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Wednesday, 21 October 2015

The Portrait of a Lady: time

After about 300 pages of foreshadowing... bang! there comes the news of Isabel's marriage to Gilbert Osmond. We all know what to expect, but it still comes as a surprise, even a shock, because of its suddenness, because of the feeling that it's all said and done, unchangeable, irreversible. How does Henry James achieve that? By taking a leap in time, by skipping the "necessary" scenes; by throwing us right in the middle of a scene that makes us as shocked as everyone else in the novel that knows Isabel. When Isabel communicates the news to other characters, she does so also to the readers. At the same time, whereas George Eliot focuses on the thoughts of Dorothea and Gwendolen before their marriages to Casaubon and Grandcourt respectively, to delve into their aspirations and motivations, to understand why they do what they do, Henry James doesn't show us what leads up to that final yes. Instead, he's interested in how Isabel reacts to people's reactions and defends her own decision, before others and in her own mind. There we have her reasons, but they are defences, justifications.
Then he makes another jump. George Eliot goes slowly, skipping nothing. We witness Dorothea and Gwendolen contemplate the proposals in their minds and say yes, we walk with them as they innocently enter their miserable marriages, we're with them after the wedding, when their eyes start to be opened. James gives us none of that. I'm on chapter 38 at the moment, and Osmond doesn't do anything specific that proves him a monster, but there are hints, lots of hints, here and there. Again there's a feeling that we're thrown into the middle of something, that we're late, that we miss out on details and don't quite know what's going on except a feeling that it isn't good. The uncertainty is suggestive. Usually, if my knowledge of 19th century novels is worth anything, when there is a jump in time, there must be a paragraph or 2 summarising the general incidents. In The Portrait of a Lady, there is nothing. It makes us not know what to expect, it causes a feeling of dread, terror.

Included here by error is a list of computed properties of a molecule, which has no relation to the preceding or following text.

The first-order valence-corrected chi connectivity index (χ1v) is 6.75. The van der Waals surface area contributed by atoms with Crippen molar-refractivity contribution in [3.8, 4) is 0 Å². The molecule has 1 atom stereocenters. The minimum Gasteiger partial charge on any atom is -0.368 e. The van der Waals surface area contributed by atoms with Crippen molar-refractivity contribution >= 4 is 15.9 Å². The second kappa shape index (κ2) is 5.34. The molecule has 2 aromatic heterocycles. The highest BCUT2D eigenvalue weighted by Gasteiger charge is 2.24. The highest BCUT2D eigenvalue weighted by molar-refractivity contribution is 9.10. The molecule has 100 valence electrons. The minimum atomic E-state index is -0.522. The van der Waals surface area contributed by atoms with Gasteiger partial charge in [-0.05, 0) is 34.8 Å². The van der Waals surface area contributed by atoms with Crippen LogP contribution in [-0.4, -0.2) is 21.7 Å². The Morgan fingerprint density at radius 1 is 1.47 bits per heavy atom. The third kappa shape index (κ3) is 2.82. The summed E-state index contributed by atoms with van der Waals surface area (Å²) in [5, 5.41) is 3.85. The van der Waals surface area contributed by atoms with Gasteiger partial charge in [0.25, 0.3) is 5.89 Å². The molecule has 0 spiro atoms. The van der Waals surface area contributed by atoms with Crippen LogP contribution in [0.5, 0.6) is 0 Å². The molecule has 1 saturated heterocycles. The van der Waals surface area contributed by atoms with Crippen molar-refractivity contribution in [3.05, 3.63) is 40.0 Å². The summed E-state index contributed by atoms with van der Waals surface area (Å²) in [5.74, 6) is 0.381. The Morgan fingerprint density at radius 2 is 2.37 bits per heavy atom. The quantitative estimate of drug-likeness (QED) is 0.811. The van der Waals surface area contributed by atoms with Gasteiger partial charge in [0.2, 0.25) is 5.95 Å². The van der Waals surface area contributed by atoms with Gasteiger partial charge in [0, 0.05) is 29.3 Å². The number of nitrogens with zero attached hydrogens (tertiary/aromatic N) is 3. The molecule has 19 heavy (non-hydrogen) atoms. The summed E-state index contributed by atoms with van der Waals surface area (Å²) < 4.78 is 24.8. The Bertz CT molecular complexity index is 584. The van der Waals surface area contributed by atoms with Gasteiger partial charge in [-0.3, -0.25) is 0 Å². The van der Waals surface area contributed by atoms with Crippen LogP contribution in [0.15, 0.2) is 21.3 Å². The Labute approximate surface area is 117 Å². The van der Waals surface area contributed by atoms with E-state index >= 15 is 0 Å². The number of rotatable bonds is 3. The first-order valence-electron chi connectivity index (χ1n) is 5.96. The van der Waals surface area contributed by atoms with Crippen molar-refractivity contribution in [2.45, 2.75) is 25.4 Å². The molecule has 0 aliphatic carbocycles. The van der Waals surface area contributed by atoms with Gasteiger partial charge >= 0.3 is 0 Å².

Regarding Isabel, there is a sense of incompleteness in the character. A vagueness, abstractness. Not fully fleshed out, if readers judge Isabel by the standards by which we praise Anna Karenina or Emma Bovary. But it's this quality of vagueness that invites us to participate in the reading, drawing, understanding of Isabel, that makes us involved, that creates in us the urge to figure her out, label her, shape her, put her into some neat box, like other characters do. It may be frustrating, it may cause a faint sense of dissatisfaction, but somehow it's fascinating. The other characters are spectators, and so are we.
Let's see what she's going to do.

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